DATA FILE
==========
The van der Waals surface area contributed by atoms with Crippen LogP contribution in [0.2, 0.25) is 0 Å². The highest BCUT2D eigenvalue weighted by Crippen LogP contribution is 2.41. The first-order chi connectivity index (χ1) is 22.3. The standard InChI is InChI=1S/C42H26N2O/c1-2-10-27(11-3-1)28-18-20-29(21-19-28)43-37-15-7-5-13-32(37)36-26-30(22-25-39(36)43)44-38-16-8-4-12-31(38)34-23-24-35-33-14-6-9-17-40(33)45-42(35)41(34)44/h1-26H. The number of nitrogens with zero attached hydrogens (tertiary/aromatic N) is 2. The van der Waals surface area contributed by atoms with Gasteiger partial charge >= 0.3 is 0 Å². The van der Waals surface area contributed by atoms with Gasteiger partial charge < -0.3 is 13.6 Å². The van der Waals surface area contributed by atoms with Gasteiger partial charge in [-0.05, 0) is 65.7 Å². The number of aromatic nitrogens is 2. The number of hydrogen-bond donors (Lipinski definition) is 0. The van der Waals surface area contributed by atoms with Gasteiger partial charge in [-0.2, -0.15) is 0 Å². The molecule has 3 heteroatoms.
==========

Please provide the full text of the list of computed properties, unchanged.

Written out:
The van der Waals surface area contributed by atoms with Crippen LogP contribution in [0.2, 0.25) is 0 Å². The highest BCUT2D eigenvalue weighted by Crippen LogP contribution is 2.41. The first-order chi connectivity index (χ1) is 22.3. The standard InChI is InChI=1S/C42H26N2O/c1-2-10-27(11-3-1)28-18-20-29(21-19-28)43-37-15-7-5-13-32(37)36-26-30(22-25-39(36)43)44-38-16-8-4-12-31(38)34-23-24-35-33-14-6-9-17-40(33)45-42(35)41(34)44/h1-26H. The number of nitrogens with zero attached hydrogens (tertiary/aromatic N) is 2. The van der Waals surface area contributed by atoms with Gasteiger partial charge >= 0.3 is 0 Å². The van der Waals surface area contributed by atoms with Gasteiger partial charge < -0.3 is 13.6 Å². The van der Waals surface area contributed by atoms with Gasteiger partial charge in [-0.05, 0) is 65.7 Å². The number of aromatic nitrogens is 2. The number of hydrogen-bond donors (Lipinski definition) is 0. The van der Waals surface area contributed by atoms with Gasteiger partial charge in [-0.2, -0.15) is 0 Å². The molecule has 3 heteroatoms.